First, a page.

The National Security Agency’s bulk phone records collection is illegal and should be shut down, according to a new report released today by the Privacy and Civil Liberties Oversight Board (PCLOB), an independent executive branch committee.
The report from the PCLOB – the oversight committee created by Congress in 2007 – found that the bulk collection of phone records has yielded only minimal benefits to counterterrorism efforts. It also details why the program is not consistent with the legal requirements of Section 215 of the Patriot Act. The PCLOB’s recommendations to shut down the program come just one week after President Obama announced that the program would be reformed by moving the phone records out of the NSA’s hands. They also follow a call to rein in the program issued by a review group the president appointed to examine NSA surveillance practices.
“The consensus is rapidly growing that the NSA’s bulk collection of Americans’ telephone records poses an unwarranted threat to Americans’ privacy,” said Elizabeth Goitein, co-director of the Liberty and National Security Program at the Brennan Center for Justice. “First the President’s own hand-picked review group and now the government’s institutional privacy watchdog have found that the dangers of the program outweigh the minimal benefits. Polls show that Americans agree. It is time for the program to end.”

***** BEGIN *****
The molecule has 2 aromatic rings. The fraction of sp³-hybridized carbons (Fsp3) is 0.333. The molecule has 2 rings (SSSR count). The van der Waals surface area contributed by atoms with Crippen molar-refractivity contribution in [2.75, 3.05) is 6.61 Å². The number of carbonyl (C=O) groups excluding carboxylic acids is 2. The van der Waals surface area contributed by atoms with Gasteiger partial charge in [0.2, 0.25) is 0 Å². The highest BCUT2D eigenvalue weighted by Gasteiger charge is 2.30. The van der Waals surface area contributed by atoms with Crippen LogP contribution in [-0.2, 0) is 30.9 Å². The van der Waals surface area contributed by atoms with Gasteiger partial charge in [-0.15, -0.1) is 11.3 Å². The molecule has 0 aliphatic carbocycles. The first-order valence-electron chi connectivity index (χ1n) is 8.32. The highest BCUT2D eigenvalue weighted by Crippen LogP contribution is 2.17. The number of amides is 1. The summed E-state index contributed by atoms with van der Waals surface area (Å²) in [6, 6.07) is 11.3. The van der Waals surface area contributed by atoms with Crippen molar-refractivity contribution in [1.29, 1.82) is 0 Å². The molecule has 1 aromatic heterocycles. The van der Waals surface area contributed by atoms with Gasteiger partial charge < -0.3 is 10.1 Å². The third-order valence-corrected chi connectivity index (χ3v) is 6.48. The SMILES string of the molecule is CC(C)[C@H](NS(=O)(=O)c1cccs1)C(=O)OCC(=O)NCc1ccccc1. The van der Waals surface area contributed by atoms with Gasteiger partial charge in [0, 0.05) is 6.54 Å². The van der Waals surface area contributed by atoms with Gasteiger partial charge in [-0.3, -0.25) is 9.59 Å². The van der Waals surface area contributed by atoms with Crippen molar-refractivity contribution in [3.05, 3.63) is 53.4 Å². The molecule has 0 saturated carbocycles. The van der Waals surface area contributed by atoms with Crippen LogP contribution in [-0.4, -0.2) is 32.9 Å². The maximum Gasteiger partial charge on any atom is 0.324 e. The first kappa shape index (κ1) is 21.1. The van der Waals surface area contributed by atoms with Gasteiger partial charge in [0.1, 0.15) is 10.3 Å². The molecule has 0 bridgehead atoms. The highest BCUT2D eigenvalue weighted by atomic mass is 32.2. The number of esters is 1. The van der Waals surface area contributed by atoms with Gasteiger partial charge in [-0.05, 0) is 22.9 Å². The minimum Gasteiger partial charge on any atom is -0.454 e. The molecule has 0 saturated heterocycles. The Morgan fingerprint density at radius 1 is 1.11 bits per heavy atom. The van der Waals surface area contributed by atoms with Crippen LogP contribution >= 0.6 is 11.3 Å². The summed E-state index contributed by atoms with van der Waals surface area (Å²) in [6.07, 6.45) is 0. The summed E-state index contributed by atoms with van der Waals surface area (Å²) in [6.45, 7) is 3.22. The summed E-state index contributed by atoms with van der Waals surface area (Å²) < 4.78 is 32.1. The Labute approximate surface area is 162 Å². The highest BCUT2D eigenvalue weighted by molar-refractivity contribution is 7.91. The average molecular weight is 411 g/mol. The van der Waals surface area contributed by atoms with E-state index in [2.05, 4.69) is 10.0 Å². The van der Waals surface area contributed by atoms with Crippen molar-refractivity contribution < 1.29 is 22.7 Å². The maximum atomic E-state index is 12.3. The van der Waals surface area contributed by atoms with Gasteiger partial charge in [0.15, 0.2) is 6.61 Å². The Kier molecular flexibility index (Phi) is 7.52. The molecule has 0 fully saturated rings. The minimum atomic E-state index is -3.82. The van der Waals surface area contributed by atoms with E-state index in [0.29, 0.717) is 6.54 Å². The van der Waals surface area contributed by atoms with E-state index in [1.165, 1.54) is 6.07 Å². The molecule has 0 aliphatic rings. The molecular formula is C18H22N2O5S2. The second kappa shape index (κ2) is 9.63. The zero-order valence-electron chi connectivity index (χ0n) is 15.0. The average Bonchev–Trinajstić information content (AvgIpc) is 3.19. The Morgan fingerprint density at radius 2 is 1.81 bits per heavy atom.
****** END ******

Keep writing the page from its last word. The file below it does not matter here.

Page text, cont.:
“The PCLOB was set up by Congress to ensure that Americans’ privacy was not compromised by the government’s surveillance programs,” said Faiza Patel, co-director of the Liberty and National Security Program at the Brennan Center for Justice. “It has spoken – and has found that the indiscriminate collection of phone records is neither legal nor useful. The President should pay heed and instruct the NSA to stop gathering information on millions of law-abiding people.”
Learn more about the Privacy and Civil Liberties Oversight Board here.